The second-largest country in eastern Europe, Ukraine is an independent nation with a geopolitically charged history that has informed its development over centuries. In February 2022, Russia launched a full-scale invasion of Ukraine, and the continuing conflict has had a disastrous impact on civilian life. There is widespread suffering among Ukraine’s people and serious damage to the country’s infrastructure.
The health-related problems occurring – and mounting – are described by the World Health Organization Regional Office for Europe in a recent report: “Attacks on the country’s health system and its power network threaten people, compromise the provision of health care, and complicate the distribution of essential medicines and equipment. Delays and interruptions to treatment have been affecting millions of people, exacerbating war-related trauma and disease both within and beyond the country’s borders.”
Resource needs are vast and encompass many health-related aspects, from emergency response and disaster relief through long-term rebuilding and ongoing attention to health, in all its complex forms. Effective and efficient mobilization of resources depends on the availability of timely and accurate information about on-the-ground dynamics in Ukraine and the surrounding region.
Contributing to Solutions
At Rutgers Global Health Institute, we are actively engaged in research and collaborations that are focused on health issues in Ukraine. These initiatives originated with a first-of-its-kind study, led by assistant professor of global health and epidemiology Ubydul Haque and published in BMJ Global Health, about the health impacts of the Russia-Ukraine war. Today, Rutgers Global Health Institute is working with partners at 12 universities and research institutions in Ukraine. Together, we are conducting multimodal research to identify the urgent health problems that have been created or exacerbated by the conflict. We also are continuously optimizing our research efforts in order to predict and address the unrelenting health-related challenges that lie ahead.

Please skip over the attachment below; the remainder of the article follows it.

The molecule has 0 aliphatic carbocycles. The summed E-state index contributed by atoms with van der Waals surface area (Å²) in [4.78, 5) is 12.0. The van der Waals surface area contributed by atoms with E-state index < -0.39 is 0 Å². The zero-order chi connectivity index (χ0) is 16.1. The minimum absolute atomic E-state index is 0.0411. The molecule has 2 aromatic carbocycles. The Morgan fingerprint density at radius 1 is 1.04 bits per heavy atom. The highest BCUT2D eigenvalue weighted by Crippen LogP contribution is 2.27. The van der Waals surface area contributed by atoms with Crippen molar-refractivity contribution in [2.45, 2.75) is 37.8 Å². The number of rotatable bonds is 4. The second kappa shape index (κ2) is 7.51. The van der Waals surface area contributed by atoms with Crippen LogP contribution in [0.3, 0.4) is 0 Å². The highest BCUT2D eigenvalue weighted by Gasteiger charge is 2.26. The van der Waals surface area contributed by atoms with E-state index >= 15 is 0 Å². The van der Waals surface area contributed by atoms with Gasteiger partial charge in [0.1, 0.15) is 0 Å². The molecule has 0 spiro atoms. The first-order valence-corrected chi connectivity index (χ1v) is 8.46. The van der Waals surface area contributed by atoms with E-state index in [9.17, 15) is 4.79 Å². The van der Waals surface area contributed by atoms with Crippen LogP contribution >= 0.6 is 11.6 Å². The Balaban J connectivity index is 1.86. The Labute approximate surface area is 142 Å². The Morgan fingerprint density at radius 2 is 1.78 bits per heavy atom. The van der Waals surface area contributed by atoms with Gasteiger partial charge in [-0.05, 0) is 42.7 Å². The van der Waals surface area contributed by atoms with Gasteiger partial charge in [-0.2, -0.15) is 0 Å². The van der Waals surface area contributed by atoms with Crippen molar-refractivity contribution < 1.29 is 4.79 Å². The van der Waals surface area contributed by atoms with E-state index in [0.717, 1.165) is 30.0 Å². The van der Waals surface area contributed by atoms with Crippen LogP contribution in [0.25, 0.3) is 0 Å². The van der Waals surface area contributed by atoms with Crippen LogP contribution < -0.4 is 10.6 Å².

Throughout Ukraine, Rutgers Global Health Institute has partnered with multiple universities and research institutions to address health-related problems in the country and region. Using the map below, hover over or click any marker to view partners in that location; listed below the map are links to the institutions’ websites.
- Bogomolets National Medical University
- Danylo Halytsky Lviv National Medical University
- Kharkiv National Medical University
- Kyiv Medical University
- Lviv Polytechnic National University
- National Aerospace University
- National Research Center for Radiation Medicine
- National University of Life and Environmental Sciences of Ukraine
- Odesa Regional Center for Public Health
- Poltava State Medical University
- Sumy State University
- Taras Shevchenko National University of Kyiv
Led by principal investigator Ubydul Haque, an assistant professor of global health at Rutgers Global Health Institute and assistant professor of epidemiology at Rutgers School of Public Health, the following research studies are completed or underway:
Published: "The Human Toll and Humanitarian Crisis of the Russia-Ukraine War: the First 162 Days"
Learn more: Conflict in Ukraine: Initial Impacts on Health
Haque U, Naeem A, Wang S, et al. The Human Toll and Humanitarian Crisis of the Russia-Ukraine War: the First 162 Days. BMJ Global Health, 2022; 7:e009550. doi:10.1136/bmjgh-2022-009550
Research in progress
- dynamics concerning sleep and the mental health of people living in Ukraine
- effects of energy infrastructure disruptions on health during winter season in Ukraine
- impact on hospitals in Ukraine
- doctors’ satisfaction with the system of rehabilitation of participants in an anti-terrorist operation
- behavioral factors and levels of anxiety of schoolchildren during conflict conditions in Ukraine